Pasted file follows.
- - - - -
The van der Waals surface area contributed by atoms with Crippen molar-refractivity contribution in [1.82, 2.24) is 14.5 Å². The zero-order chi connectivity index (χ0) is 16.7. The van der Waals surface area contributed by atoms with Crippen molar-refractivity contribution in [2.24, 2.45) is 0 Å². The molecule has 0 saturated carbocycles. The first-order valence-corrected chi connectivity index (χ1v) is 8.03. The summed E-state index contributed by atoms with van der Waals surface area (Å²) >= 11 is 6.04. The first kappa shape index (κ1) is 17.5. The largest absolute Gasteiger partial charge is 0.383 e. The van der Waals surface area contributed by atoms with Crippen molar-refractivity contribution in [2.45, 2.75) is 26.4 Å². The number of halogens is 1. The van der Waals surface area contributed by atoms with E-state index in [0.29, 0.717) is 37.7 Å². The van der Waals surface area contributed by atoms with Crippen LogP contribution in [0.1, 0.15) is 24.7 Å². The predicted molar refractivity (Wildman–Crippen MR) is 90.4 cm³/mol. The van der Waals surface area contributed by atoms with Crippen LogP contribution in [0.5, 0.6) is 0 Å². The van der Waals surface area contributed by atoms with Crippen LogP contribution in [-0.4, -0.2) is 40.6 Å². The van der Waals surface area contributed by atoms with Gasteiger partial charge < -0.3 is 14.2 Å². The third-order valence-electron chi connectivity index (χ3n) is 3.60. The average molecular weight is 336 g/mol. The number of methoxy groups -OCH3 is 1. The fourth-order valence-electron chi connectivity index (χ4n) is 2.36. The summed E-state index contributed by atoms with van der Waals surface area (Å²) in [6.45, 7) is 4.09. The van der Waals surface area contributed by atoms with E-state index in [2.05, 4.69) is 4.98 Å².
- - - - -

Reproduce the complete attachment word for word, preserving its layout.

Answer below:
The van der Waals surface area contributed by atoms with Crippen molar-refractivity contribution in [1.82, 2.24) is 14.5 Å². The zero-order chi connectivity index (χ0) is 16.7. The van der Waals surface area contributed by atoms with Crippen molar-refractivity contribution in [2.24, 2.45) is 0 Å². The molecule has 0 saturated carbocycles. The first-order valence-corrected chi connectivity index (χ1v) is 8.03. The summed E-state index contributed by atoms with van der Waals surface area (Å²) >= 11 is 6.04. The first kappa shape index (κ1) is 17.5. The largest absolute Gasteiger partial charge is 0.383 e. The van der Waals surface area contributed by atoms with Crippen molar-refractivity contribution in [2.45, 2.75) is 26.4 Å². The number of halogens is 1. The van der Waals surface area contributed by atoms with E-state index in [0.29, 0.717) is 37.7 Å². The van der Waals surface area contributed by atoms with Crippen LogP contribution in [0.1, 0.15) is 24.7 Å². The predicted molar refractivity (Wildman–Crippen MR) is 90.4 cm³/mol. The van der Waals surface area contributed by atoms with Crippen LogP contribution in [0.5, 0.6) is 0 Å². The van der Waals surface area contributed by atoms with Crippen LogP contribution in [-0.4, -0.2) is 40.6 Å². The van der Waals surface area contributed by atoms with Gasteiger partial charge < -0.3 is 14.2 Å². The third-order valence-electron chi connectivity index (χ3n) is 3.60. The average molecular weight is 336 g/mol. The number of methoxy groups -OCH3 is 1. The fourth-order valence-electron chi connectivity index (χ4n) is 2.36. The summed E-state index contributed by atoms with van der Waals surface area (Å²) in [6.45, 7) is 4.09. The van der Waals surface area contributed by atoms with E-state index in [2.05, 4.69) is 4.98 Å².